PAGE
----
Hydraulic Motors: Turbines and Pressure Engines


THE essential detail which lifts the mere water-wheel to the rank of a turbine consists, according to the author, in some arrangement for directing the water over the buckets in the most advantageous manner, instead of allowing the water merely to follow its own course. Again, in a water-wheel only a small part of the wheel is really at work at a time, the buckets of the remaining part being empty; while a turbine is arranged, as a rule, with a vertical axis, and all parts of the wheel are simultaneously taking their fair share of the work. In this respect there is a great resemblance and analogy to the distinction between the two chief instruments of ship propulsion by steam—the paddle-wheel and the screw propeller. In the paddle-wheel only a few of the floats act on the water at time; while in the screw propeller, completely submerged, all parts are equally at work, implying a great saving of weight in the propelling instrument. Mr. Thornycroft, with his turbine propeller, is able to emphasize this economy of weight still further, and, but for difficulties of going astern not yet surmounted, would be able to save considerable weight and space in sea-going steamers with this contrivance.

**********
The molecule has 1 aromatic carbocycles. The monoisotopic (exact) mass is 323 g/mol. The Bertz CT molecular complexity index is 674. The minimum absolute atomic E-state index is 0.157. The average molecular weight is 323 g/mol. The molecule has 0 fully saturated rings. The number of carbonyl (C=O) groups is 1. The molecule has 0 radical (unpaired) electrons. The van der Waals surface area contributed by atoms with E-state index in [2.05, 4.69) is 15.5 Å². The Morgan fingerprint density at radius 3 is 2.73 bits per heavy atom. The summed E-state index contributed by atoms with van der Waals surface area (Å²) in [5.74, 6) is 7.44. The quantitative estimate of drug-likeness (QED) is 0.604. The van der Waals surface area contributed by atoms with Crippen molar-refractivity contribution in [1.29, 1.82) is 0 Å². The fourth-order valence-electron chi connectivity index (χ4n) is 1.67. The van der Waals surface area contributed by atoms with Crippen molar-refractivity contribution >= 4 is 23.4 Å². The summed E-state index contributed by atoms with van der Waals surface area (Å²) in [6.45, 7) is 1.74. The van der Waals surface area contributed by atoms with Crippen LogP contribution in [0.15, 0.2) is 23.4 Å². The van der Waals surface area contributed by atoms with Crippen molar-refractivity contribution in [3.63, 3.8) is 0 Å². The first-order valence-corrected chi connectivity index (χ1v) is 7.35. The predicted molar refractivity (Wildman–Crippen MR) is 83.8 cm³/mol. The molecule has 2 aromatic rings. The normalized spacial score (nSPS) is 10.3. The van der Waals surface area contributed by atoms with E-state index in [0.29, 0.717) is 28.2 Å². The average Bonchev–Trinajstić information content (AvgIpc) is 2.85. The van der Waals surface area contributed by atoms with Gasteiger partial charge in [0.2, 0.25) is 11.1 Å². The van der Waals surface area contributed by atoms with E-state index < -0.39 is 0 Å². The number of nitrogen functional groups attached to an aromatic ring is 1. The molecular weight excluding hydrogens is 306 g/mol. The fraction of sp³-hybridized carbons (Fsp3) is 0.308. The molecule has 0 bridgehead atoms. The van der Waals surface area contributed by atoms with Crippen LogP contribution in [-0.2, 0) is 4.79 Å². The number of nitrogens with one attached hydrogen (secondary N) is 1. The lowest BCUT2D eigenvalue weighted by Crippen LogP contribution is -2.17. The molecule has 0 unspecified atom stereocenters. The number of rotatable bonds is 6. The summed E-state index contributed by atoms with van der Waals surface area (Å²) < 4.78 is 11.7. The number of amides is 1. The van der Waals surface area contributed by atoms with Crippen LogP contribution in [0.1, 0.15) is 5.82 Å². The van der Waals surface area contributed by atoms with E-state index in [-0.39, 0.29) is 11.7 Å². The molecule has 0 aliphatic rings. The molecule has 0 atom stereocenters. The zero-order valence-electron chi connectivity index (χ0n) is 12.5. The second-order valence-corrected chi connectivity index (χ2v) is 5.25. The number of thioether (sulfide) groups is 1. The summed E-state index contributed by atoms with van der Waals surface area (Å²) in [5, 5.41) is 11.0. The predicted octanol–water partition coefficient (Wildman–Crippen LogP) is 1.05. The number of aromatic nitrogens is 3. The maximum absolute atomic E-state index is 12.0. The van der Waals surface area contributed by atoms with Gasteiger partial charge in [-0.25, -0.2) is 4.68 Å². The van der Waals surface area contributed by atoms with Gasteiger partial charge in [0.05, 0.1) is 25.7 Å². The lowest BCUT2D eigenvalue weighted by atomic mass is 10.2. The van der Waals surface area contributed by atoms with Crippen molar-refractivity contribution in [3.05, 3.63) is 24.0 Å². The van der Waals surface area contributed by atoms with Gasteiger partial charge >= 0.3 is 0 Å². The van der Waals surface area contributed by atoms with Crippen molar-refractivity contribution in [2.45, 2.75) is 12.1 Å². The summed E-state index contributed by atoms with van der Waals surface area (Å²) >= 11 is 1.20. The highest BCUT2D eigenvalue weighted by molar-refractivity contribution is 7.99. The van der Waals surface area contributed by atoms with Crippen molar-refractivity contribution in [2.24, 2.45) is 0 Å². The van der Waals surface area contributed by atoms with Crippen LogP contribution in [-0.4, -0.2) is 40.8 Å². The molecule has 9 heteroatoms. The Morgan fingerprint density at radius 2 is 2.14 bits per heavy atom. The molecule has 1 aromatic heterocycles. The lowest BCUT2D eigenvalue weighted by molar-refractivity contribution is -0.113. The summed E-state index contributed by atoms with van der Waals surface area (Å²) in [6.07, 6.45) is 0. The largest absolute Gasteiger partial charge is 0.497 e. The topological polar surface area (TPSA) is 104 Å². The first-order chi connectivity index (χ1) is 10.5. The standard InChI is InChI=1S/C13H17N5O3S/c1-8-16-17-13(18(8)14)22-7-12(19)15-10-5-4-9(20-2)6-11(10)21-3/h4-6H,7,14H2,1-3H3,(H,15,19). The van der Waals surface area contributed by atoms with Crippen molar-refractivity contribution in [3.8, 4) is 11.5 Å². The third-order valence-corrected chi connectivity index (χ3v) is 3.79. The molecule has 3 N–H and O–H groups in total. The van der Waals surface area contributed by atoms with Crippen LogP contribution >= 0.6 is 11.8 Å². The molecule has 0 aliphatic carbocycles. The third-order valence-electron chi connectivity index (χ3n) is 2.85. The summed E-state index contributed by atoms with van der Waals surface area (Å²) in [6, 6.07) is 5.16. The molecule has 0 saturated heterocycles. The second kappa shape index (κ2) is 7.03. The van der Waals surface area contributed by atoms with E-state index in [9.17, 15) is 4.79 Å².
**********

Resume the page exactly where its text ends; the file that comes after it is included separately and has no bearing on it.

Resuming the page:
Hydraulic Motors: Turbines and Pressure Engines.

By G. R. Bodmer “The Specialist's Series.” (London: Whittaker and Co., 1889.)

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G., A. Hydraulic Motors: Turbines and Pressure Engines. Nature 41, 27–28 (1889). https://doi.org/10.1038/041027a0

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